Embraer got their start by assembling Piper Aircraft in knocked down kit form and then progressed to sub assembly or parts manufactured by Piper.
The range include Cherokee 235, Arrow, Archer11, Cherokee Six, Lance, Seneca11 and Chieftain. Embraer bulit a total of 2370 kits for Piper.
They also developed a PT-6 conversion for 50 Chieftains in conjunction with another aerospace company.

Embraer approached Piper to market the EMB-110 but this was declined by Piper in 1974.

Piper had also at this time entered in an agreement with Pezetel in Poland to build a turbine powered commuter aircraft based on the PA-35 Pocono.
The Pocono was to be powered by PT-6/27 and bulit for operaters looking to get into commuters operations with impending derugulation in America.

Pity C.A.C or G.A.F hadn't got into an arrangement like that with Piper or Cessna to build aircraft on there behalf for the Pacific region.

Another lost opportunity.
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Old 26th May 2010, 14:52
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Two things amazed me about the mighty Bandits that I flew.

1. The emergency gear retract switch that had a caution next to it, something along the lines of 'use of this switch may cause serious structural damage to the aircraft'

2. Not sure how it worked anymore, but the decision speed was higher than the rotate speed - so the call was "rotate......decide"

Good machine and like me, simple!
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Old 30th May 2010, 11:13
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This was to be the greatest development of the Bandit!

The CBA-123.

19 pax, 300kts.

Brazilians and Argentinians working together but $ and politics knocked it out.

Photos: Embraer CBA-123 Vector Aircraft Pictures | Airliners.net
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Old 8th Jun 2010, 17:54
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Embraer started life building Piper aircraft under license.
Embraer got their start by assembling Piper Aircraft in knocked down kit form and then progressed to sub assembly or parts manufactured by Piper.
No, EMBRAER was created in 1969 to produce the Bandeirante, which first flew in 1968. NEIVA bulit the Piper Aircrafts under license from 1975 to 2000.
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Old 22nd Sep 2010, 03:12
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Looking for EMB 110 Power Setting Tips

Hello All,

I'm about to start a job on the the 110 and I'd like some power settings to familiarize myself with before training starts. Anything you can remember is greatly appreciated.
 
Old 22nd Sep 2010, 04:11
  #35 (permalink)  
 
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NEIVA bulit the Piper Aircrafts under license from 1975 to 2000.
Embraer produced the EMB-810(Seneca II)/820(Cheiftain) and Cherokee versions from 1974 to 1980. When Embraer aquired Neiva in 1980 production was transfered. Interestingly from 1984 Neiva started a program of refitting EMB-820 aircraft with PT-6 550 hp with a 1000lb increase in max weight. A number of other South American countries produced aircraft or parts for Piper but only Embraer built aircraft were differentiated with a unique type. I have heard a rumor that they are not allowed to be transfered to US registration as part of the licence agreement and are cheaper to aquire as a result. I was warned when purchasing PA34 or PA31 to check the actual serial number records to ensure it was an actual Piper not Embraer as this would affect resale.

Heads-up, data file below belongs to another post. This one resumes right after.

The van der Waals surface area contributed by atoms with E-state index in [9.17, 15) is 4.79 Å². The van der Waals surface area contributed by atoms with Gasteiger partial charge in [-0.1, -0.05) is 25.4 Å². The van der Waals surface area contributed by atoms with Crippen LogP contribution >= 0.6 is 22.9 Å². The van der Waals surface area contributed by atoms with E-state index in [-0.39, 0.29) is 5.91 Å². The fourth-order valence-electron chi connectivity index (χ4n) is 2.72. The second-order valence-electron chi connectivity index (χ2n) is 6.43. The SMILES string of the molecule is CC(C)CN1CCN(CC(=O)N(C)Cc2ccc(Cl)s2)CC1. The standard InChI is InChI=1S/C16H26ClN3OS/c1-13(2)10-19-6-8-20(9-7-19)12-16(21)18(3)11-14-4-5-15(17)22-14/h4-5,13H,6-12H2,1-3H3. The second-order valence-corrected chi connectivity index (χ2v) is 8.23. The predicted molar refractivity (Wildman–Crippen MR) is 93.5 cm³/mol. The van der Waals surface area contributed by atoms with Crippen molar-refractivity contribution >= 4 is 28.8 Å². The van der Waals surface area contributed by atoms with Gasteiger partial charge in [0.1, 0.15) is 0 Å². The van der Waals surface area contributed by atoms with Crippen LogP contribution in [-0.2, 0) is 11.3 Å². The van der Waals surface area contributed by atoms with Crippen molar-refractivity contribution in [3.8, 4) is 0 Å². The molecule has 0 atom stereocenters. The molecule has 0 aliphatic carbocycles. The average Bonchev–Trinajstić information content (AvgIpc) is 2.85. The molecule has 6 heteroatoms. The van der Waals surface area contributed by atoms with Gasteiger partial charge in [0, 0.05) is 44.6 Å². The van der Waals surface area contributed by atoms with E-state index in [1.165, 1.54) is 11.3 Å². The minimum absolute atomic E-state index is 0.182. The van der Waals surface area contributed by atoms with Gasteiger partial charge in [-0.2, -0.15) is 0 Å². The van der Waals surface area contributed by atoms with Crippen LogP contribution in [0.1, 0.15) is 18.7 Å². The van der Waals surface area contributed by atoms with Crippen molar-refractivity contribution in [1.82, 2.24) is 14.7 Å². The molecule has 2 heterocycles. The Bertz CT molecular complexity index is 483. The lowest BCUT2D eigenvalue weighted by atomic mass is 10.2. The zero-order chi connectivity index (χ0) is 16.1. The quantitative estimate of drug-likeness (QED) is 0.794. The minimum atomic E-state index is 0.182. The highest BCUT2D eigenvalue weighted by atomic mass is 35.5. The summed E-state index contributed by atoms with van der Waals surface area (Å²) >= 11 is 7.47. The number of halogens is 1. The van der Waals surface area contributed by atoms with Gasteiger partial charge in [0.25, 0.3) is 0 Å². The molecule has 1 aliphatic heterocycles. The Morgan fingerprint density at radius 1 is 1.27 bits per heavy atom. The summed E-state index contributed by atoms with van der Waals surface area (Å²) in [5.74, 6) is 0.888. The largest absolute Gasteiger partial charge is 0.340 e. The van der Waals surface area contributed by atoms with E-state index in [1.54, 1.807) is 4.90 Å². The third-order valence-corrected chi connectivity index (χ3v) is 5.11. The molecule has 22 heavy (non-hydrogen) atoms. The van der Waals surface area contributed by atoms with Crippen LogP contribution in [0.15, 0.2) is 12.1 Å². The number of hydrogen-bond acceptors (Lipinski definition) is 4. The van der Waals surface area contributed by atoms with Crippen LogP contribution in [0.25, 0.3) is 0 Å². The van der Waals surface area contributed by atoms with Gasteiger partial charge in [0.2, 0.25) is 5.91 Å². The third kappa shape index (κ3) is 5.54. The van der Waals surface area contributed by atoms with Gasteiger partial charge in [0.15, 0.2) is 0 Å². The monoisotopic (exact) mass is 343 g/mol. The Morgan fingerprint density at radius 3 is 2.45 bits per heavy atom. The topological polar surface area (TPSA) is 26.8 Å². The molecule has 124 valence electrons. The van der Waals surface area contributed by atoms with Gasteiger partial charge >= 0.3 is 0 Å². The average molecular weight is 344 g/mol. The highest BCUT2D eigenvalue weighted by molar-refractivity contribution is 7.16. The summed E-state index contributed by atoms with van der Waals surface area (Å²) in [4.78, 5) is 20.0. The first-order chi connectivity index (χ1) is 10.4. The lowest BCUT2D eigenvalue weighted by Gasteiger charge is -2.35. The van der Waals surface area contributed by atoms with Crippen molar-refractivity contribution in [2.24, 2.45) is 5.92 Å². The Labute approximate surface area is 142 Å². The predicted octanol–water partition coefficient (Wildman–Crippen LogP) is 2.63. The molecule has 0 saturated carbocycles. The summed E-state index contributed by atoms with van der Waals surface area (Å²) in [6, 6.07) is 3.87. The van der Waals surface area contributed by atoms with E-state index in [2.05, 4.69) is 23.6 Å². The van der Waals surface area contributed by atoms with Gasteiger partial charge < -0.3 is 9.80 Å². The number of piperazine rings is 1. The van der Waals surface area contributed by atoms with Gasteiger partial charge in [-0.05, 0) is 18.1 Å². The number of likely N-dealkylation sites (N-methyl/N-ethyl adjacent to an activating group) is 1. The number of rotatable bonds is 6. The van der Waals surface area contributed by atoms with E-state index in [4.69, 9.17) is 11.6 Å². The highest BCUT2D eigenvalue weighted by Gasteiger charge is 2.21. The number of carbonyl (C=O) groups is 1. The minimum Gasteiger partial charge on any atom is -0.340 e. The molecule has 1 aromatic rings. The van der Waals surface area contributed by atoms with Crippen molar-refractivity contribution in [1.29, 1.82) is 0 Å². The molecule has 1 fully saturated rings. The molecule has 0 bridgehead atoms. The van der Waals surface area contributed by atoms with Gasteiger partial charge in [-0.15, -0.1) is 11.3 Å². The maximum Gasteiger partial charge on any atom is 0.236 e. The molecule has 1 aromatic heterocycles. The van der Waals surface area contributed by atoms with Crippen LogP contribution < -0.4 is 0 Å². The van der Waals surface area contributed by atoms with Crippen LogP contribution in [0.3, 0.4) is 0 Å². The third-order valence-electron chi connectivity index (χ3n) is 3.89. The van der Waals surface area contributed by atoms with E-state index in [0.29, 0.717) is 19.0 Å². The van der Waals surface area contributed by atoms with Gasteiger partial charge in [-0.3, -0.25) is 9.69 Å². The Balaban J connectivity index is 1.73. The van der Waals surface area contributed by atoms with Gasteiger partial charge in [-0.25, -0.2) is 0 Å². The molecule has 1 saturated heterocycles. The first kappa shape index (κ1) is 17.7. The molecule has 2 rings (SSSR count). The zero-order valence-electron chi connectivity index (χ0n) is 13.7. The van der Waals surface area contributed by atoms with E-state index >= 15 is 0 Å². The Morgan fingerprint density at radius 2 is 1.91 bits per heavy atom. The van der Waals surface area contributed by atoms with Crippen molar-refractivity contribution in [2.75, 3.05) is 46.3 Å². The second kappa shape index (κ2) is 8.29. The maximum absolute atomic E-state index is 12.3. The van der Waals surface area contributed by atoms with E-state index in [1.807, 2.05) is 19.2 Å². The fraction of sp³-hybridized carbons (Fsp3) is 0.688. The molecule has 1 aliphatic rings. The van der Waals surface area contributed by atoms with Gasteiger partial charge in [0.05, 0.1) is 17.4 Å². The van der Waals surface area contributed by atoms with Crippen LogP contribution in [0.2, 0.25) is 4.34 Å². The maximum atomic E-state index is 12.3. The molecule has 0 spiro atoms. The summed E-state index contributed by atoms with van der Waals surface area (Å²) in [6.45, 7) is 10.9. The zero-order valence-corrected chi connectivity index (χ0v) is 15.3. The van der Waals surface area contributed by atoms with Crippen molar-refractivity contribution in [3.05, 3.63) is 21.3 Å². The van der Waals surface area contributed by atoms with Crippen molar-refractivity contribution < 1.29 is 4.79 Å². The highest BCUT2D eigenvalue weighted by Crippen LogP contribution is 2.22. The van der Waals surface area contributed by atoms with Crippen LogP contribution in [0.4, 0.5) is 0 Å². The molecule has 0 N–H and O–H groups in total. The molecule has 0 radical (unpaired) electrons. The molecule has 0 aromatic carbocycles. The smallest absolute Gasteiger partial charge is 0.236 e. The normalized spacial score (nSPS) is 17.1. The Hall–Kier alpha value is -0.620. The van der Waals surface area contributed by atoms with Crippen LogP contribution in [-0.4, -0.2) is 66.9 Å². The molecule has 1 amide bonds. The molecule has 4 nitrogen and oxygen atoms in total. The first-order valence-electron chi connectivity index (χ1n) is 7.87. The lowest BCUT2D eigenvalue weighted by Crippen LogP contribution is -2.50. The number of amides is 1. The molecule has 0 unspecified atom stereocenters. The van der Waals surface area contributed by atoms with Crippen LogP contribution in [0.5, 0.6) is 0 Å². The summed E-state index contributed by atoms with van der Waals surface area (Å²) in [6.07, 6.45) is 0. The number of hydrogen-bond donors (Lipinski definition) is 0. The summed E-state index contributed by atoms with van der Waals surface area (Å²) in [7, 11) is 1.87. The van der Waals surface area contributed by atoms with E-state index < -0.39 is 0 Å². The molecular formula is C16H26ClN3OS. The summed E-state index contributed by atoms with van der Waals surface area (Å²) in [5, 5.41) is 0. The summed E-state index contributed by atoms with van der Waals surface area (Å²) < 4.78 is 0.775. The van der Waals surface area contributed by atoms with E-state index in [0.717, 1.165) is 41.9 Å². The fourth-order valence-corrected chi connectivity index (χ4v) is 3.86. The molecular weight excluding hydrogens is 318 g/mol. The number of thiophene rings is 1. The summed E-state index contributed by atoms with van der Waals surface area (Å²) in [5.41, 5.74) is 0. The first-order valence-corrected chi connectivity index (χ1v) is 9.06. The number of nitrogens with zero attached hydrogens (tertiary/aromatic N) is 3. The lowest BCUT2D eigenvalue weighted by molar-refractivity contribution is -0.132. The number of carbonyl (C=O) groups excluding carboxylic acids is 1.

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Old 22nd Sep 2010, 05:40
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The caution for emergency gear retract was to check the tiller (and therefore nosegear) was centred. If not the nosegear would crush the nose gear doors.
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Old 22nd Sep 2010, 06:39
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Stop Quick

And the advice to stop a runway overrun was to break the lockwire and select gear up whilst on the rwy. Effective- but . . . . . .
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Old 22nd Sep 2010, 10:05
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"Thought there would be a few more Bandit war stories out in PPRuNe land?"...
... A grey haired old gentleman once vaguely recounted this story but then again he may have been halucinating or even exagerrating, something he was prone to do. He said:

One fine day many many moons ago there was some calamity going on at the other end of the hangar as the call went out to all hands on deck for each person to bring an empty 44 fuel drum. Next thing there's a line of worker ants rolling empty drums toward the Bandit sitting on the hardstand as the resultant sound of thunder forced the disembarkation of all pax back into the adjacent terminal. Rolling Red Thunder comes to mind. The pax were then treated to an episode akin to the Keystone Cops, any distraction by the offer of light refreshments by harried ground crew ignored, as fuel was manually pumped out of each wing into the drums and subsequently rolled away, minus the thunder, the perplexed pax were subsequently reloaded and the much lighter Bandit now bounced into the air on it's slightly delayed journey with a now reduced endurance but much happier landing gear. Not very often was the landing gear happy but there were reasons to keep it very happy on this occasion.
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Old 22nd Sep 2010, 10:36
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A few thoughts to jog memories;

Fuel panel test....
Feather/unfeather during taxi....
Melted front pax windows.....
Nosewheel shimmy...
Cross generator start....
Dihedral or no dihedral stab....
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Old 22nd Sep 2010, 18:36
  #40 (permalink)  
 
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Inertial Separators